Art is as much a part of the Sundance Film Festival (until 29 January) as an earnest political documentary or experiment in virtual reality would be. Sometimes, it’s the same thing.
At the annual event in Park City, Utah, art and installations have a special place in the section called New Frontier, where you can find works like Pleasant Places by Davide Quayola. On a large screen, we see a high-definition landscape near St Remy in Provence, where Vincent van Gogh painted some of the last works of his life.
Quayola’s images are digital and he manipulates them to replicate brushstrokes or to explore flashes of colour at the other end of the spectrum. As he puts it, these scenes ride “a very fine line between representation and abstraction, from an abstract computational composition to the real images themselves”. But the sound of wind blowing through the trees ensures that visitors don’t lose sight of where these images came from.
Sometimes the art in New Frontier has more to do with science than any traditional media. Such is the case with Full Turn by the Swiss artist Benjamin Muzzin, who stuck two flat-screen tablets together and put them on a machine that spins at high speed to create a hologram. “The rotation is fast enough to give you the illusion of a 3D image,” Muzzin says. “My idea was to get moving images from a screen, to put them into real life, and to give them some fake materiality.”
Virtual reality has been a fixture at Sundance for years. A medium in flux, it is a mass platform that still hasn’t rallied the masses. But VR has major investors, and engages plenty of artists while those investors figure out how to monetise it. At Sundance, some artists take a political turn, as in Melting Ice by Danfung Dennis, a VR walk with former VP Al Gore (an Inconvenient Sequel, 2017) through a disappearing glacier in Greenland.
Another political work is Zero Days VR, inspired by the documentary film Zero Days by Alex Gibney. It looks at the malware Stux, discovered in 2010, which escaped the control of American scientists. “The goal has always been, how do you tell a story where the lead character is code, how do we make you viscerally feel what cyber-warfare is like?” says Yasmin Elayat of the production team Scatter. Visitors wishing to sample the film’s follow-the-worm mission could do so in a cubicle that resembled an interrogation chamber in Guantanamo. Bulky headphones and VR headgear gave users the look of sense-deprived prisoners.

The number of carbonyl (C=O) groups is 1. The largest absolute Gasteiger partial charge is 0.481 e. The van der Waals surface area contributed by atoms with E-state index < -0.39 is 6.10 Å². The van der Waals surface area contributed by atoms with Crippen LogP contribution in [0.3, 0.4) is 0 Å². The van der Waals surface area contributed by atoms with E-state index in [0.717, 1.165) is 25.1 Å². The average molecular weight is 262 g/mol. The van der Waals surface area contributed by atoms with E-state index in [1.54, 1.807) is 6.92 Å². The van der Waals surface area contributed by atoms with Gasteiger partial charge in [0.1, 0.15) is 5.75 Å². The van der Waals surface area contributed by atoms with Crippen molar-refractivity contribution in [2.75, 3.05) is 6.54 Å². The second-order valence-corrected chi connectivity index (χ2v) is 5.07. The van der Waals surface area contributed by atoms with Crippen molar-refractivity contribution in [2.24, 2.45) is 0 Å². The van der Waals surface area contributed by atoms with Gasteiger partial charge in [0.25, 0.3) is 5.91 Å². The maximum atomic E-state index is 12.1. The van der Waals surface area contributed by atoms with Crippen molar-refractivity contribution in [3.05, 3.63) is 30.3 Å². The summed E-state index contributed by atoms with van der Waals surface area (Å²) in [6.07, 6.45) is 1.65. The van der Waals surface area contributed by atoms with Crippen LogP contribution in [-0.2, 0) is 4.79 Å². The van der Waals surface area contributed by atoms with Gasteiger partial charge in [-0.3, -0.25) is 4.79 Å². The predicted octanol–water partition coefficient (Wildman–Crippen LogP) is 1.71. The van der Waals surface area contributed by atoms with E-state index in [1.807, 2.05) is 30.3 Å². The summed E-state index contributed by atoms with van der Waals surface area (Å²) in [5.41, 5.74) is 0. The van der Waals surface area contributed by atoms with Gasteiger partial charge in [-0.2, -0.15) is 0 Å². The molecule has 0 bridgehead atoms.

Nearby is a memento mori, by design. Orbital Vanitas, by the Australian artist Shaun Gladwell, views the Earth from space, where a skull-shaped spacecraft makes a graceful crossing. Gladwell, who represented Australia at the 2009 Venice Biennale, says the vessels design is “a critique of VR, because we actually have two of our head senses arrested. It’s almost as if you’re trapped in your skull”.
But there are also examples of the intimacy that VR can create, such as in Dear Angelica, written and directed by Saschka Unseld. The 15-minute animated work, drawn using the VR tool Quill by the New Yorker artist Wesley Allsbrook, is a daughter’s immersive journey into the memory of her mother. It sets a high bar for a medium that often veers into pyrotechnics, shock and sci-fi. Nothing so lyrical was on offer anywhere else at Sundance.
Art-related films can also be found in the main festival. In Manifesto, Cate Blanchett performs the declarations of art movements over the last 150 years. While the film was shown as an installation on 13 screens in the Park Avenue Armory’s massive drill hall in New York this winter, a single-screen version premiered at Sundance. The linear version focuses on Blanchett’s range as a performer and on her face as a canvas for the transformative (albeit conventional) power of make-up and cinema.
Returning to art and politics, the documentary film Water and Power: A California Heist, by Marina Zenovich (National Geographic), implicates the Los Angeles art collectors and museum benefactors Stewart and Lynda Resnick in an environmental scheme. The Wonderful Company, a multi-billion dollar agricultural firm created by Stewart Resnick, is alleged in the film to have seized huge quantities of water in drought-stricken California meant for public use, while many residents in the towns nearby lacked access to clean drinking water. Lynda Resnick is a longtime trustee at the Los Angeles County Museum of Art.